University wants better overview of international PhD students
Karin Horsman from the department of research strategy explains that the university does not have complete information on international PhD students here because they are often admitted directly to a group rather than through the central administration. "They are often not registered with the research school and they only surface in our administration when they apply for official permission to graduate."
The rules concerning university fees have recently been simplified, making them easier to implement, and a start has been made with the introduction of the Anglo-Saxon BSc-MSc-PhD model of education. These developments mean that the university wants to keep better track of who is where, and for this reason has now made it compulsory for the groups to draw up a Training and supervision plan for PhD students. This must include not only agreements about supervision, but also about the courses and congresses that students attend.
For each PhD graduation which takes place without a TSP a group will receive a reduced budget, in the hope that this will encourage departments to draw up a plan for each student. Central registration for international PhD students will entitle them to a full training budget (referred to in Dutch as a rucksack). At present those who pay university fees are entitled to a rebate of half the fees in the form of a training budget, on condition that they are registered with the research school and their qualifications are recognised.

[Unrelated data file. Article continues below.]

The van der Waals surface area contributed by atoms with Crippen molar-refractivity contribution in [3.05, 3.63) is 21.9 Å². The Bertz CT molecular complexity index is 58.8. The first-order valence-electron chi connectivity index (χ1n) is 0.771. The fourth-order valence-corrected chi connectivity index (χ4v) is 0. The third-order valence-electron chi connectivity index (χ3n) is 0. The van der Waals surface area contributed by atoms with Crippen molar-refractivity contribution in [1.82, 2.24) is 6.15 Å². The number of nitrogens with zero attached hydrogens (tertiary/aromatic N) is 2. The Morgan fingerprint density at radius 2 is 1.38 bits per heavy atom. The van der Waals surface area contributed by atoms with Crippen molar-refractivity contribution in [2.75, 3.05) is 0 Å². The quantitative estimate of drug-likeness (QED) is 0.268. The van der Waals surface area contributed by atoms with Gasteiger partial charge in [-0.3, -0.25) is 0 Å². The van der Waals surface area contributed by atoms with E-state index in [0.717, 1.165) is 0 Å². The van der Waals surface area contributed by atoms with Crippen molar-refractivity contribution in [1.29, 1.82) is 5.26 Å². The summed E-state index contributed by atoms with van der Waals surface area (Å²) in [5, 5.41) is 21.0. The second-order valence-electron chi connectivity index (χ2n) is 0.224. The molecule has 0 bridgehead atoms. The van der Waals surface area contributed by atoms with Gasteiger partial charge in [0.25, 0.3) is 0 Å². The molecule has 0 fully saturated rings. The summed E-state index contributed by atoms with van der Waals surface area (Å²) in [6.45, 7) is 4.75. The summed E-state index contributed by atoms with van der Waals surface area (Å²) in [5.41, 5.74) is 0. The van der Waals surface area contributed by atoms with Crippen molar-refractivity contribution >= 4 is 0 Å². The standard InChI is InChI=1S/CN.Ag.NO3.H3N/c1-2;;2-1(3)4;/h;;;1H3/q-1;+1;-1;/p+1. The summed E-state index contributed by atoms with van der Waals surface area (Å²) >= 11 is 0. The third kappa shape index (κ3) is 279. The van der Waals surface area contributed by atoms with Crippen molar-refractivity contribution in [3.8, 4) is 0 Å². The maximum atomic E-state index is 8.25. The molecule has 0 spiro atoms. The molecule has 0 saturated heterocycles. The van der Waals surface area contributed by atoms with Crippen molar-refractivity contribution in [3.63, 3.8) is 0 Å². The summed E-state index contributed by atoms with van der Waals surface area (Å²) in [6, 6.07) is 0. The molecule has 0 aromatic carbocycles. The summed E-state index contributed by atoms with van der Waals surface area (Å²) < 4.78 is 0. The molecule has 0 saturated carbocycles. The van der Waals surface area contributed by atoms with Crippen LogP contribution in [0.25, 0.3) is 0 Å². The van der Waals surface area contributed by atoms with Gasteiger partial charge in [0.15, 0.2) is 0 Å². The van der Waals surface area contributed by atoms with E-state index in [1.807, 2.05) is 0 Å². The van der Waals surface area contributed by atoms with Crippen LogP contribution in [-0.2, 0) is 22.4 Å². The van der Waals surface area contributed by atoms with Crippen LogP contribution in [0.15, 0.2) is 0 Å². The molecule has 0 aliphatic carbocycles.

This way international PhD students can attend congresses like their Dutch colleagues, according to Horsman. She goes on to explain that central registration will also make it easier for the university to inform students of their rights concerning housing and facilities such as the sports card to which they are entitled. Horsman: "We hope that the new rules will make it easier to keep track of the specific problems encountered by international PhD students, and that in the long run it will be easier to find solutions to these."
Yvonne de Hilster